What’s the Difference?

In American the heroes always walk the line. Those who are our American idols are those who love to test the balance, they live in the grey area between what society says is and is not acceptable. American culture loves to blend the line between  what is considered fame and infamy.

We tend to glorify those who stand up against the “man” we look up to the moonshiners, the cowboys, pirates, and the american revolutionaries. In their time these people were not looked upon in the way we look now. They were criminals, low lives, disturbers of the peace. These people have become immortalized in film (Pirates of the Caribbean, The Patriot, Lawless) yet they are supposedly bad guys. So why is this?

I think this is because as a people we love those who we think fight for the little man, the men of the people who seem to fight against laws or restrictions that retrospectively seem wrong. Americans put a good deal of emphasis on freedom; so they feel these people are protecting their freedom, their ability to pull themselves up by their “bootstraps”. The moonshiners brought drink to the people, protecting their constitutional rights which most define as the right to do whatever the hell they want. The men who get the people what they want regardless of the law tend to be looked upon favorably by history if the majority feels the same way.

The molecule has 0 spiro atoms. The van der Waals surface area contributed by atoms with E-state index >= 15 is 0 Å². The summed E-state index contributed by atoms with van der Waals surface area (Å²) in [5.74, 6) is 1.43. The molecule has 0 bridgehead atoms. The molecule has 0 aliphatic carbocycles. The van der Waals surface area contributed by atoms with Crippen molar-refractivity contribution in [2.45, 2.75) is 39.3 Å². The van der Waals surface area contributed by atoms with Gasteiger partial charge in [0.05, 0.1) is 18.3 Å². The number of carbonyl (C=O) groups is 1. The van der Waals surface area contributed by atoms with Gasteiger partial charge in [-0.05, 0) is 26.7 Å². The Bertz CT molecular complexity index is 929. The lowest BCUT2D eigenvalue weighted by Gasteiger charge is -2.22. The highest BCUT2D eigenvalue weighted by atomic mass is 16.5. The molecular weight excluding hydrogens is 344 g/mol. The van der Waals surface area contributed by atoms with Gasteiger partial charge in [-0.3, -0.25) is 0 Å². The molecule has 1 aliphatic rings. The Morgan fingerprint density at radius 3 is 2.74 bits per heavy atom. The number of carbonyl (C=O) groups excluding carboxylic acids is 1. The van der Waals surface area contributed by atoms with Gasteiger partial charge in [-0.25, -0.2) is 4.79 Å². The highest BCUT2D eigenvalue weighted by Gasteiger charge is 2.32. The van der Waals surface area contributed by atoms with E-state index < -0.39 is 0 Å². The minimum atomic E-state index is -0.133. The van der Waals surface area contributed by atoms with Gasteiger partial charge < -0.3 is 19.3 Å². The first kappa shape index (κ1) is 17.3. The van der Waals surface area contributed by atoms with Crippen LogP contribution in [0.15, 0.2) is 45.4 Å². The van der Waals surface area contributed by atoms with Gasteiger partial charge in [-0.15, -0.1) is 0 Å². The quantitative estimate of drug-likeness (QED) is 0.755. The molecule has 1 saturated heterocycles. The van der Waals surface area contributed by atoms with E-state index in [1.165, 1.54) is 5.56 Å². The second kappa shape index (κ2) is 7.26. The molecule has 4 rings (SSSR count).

Time for a bold and most likely unpopular opinion. I think that America’s drug dealers will become the America’s next cowboys. They are the contemporary American smugglers. They get what has now become the majority of Americans (55%), the drugs that they want.  The majority argues that the laws prohibiting it are archaic. They are made by the wealthy to benefit the wealthy (i.e. cigarette corporations, other drug producing companies)

So I’m now going to predict that in fifty years or so there will be movies made about the great drug dealers who got the product to the people regardless of what people consider an unfair law. I think it is merely a product of a society that spends as almost as much time glorifying outlaws as it does heroes.

 

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